When Alan van Gysen first felt the tug of adventure 15 years ago, rather than spending his savings on travelling, he decided to make a living by sharing the surfing stories of his journey. A background in competitive swimming combined with studying classical music and art at school was the ideal preparation for the physical art form of surf photography. “I prefer to shoot from the water,” he says, “feeding off the energy and perspective of a moment and trying to encapsulate and share the beauty of the subject and location.”
“It’s difficult not to fall in love with Africa,” says Alan van Gysen, describing the mystery and opportunity that beckons to travelers before they’ve even set foot on the continent’s blood-red soil. Based in Cape Town, a stone’s throw from Kommetjie beach, the 32-year-old has been photographing surfing since the late 1990s. “Africa is surrounded by a sea and three oceans that produce waves of every kind, most of which are unexplored throughout 38 countries,” he says. “That’s the attraction: there is something for everyone. An adventure for everyone. First World, Third World, in-between worlds: Africa holds the key to the door of your choosing. For instance, one of the world’s best waves right now, at Skeleton Bay in Namibia, has only been surfed regularly since 2011. And last year, an even newer wave appeared – this time in Angola, and it’s almost 2 miles long. Imagine what else is out there.
“What I love about Africa is that it offers a sense of freedom unknown to many living in the First World. Sure, that freedom often comes at a price, usually in the form of challenges to overcome. But isn’t that how the best discoveries are made? Like cultural discoveries on 24-hour bus rides. Or self-discoveries when your car breaks down in the desert. Or discovering a never-before-surfed wave when your ferry is cancelled and you have to take an alternative route. That’s what the journey and lifestyle of surfing is all about, and often you only appreciate it when your worn-out feet touch the wet sand for the first time at a wave you’ve never surfed before.”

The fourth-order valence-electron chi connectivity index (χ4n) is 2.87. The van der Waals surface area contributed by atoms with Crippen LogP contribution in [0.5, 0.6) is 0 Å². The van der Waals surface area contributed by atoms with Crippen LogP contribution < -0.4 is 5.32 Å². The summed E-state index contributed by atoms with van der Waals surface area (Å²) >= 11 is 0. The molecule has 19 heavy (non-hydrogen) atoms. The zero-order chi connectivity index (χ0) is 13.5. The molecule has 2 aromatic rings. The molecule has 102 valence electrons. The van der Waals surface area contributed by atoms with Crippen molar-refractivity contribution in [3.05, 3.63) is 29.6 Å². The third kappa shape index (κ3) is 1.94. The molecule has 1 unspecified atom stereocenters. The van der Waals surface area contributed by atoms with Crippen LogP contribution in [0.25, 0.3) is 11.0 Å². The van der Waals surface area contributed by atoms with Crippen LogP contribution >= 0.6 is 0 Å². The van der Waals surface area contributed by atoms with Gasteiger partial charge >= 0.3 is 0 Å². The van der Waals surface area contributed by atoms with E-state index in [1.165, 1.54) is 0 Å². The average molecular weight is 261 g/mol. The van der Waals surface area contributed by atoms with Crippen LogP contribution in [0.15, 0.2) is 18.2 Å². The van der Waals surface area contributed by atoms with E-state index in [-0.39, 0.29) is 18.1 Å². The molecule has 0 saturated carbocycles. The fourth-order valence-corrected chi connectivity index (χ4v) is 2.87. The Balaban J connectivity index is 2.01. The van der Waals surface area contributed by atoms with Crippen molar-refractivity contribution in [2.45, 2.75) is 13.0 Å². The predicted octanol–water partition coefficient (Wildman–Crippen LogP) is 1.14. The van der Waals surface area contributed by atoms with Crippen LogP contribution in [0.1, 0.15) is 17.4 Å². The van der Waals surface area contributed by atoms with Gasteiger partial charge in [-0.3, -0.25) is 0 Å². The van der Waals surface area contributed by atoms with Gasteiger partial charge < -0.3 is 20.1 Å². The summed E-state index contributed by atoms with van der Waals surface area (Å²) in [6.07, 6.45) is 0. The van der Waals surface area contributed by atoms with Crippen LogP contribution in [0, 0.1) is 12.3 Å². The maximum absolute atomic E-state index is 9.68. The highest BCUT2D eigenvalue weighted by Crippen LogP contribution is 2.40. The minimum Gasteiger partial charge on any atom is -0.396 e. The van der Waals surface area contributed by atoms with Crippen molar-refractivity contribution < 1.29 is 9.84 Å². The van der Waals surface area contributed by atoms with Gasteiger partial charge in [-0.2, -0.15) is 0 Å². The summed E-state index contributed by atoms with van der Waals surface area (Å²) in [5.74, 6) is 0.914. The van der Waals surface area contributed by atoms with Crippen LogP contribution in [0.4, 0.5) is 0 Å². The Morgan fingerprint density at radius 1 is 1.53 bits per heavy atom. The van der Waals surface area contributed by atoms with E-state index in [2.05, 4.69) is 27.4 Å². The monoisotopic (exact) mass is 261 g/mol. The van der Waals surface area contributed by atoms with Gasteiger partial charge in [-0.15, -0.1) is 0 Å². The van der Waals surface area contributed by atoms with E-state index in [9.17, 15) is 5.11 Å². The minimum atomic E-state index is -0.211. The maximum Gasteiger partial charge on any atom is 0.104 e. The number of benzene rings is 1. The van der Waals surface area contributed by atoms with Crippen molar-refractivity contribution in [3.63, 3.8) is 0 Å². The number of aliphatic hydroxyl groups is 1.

“Freesurfing, or soul surfing, is in every surfer’s heart. From weekend warriors to grizzled tour campaigners, the search is always on for an empty wave, free of ego and hustle. Surfing purity and the satisfaction of heart and soul. Surfers call it ‘stoke’, and it’s what fuels the surf addiction. Few places offer as much of it as Africa.”
“North and West Africa see big swells at places like Morocco, Senegal and the Canary Islands, but few places offer bigger and more powerful waves than South Africa. Open to the full force of deep Atlantic swells generated in the Roaring Forties, South Africa gets hammered by giant surf during the southern hemisphere’s winter months. Cape Town has a growing big-wave surfing community, and South Africans are becoming known for fearless and composed big-wave charging. And while some spots may not offer giant walls of water to tackle, there are many smaller, protected spots that light up when big swells wrap around the continent’s southern tip.”
Unlike Australia, Hawaii and Indonesia, Africa doesn’t have much surfing culture,” says Van Gysen. “There are still communities that have no idea what surfing is. It’s a completely foreign concept, as alien as humans flying. People often go wild on the beach, imitating surf movements and looking at surfboards like they’ve fallen from the sky. One of the great gifts of traveling in Africa is the opportunity to immerse yourself in these communities and their cultures.”
“The beauty of an empty, crystal-blue wave is what has driven surfers to surf since the birth of it all. To be able to stand inside and within a moving body of water is the ultimate feeling for any surfer and will forever remain the most timeless aspect of surfing. As a famous surf wear slogan goes: ‘Only a surfer knows the feeling.’”
“Photography has always been about perspective. Whether from above or below, horizontal or vertical, the view is utilized to emphasize the moment. But how do you photograph one of the world’s longest waves, in the middle of the Namib desert with no vantage point? At the mighty Skeleton Bay – where there is no elevation for observation, just sea and sand stretching as far as the eye can see – a bird’s-eye-view from the clouds is the answer.”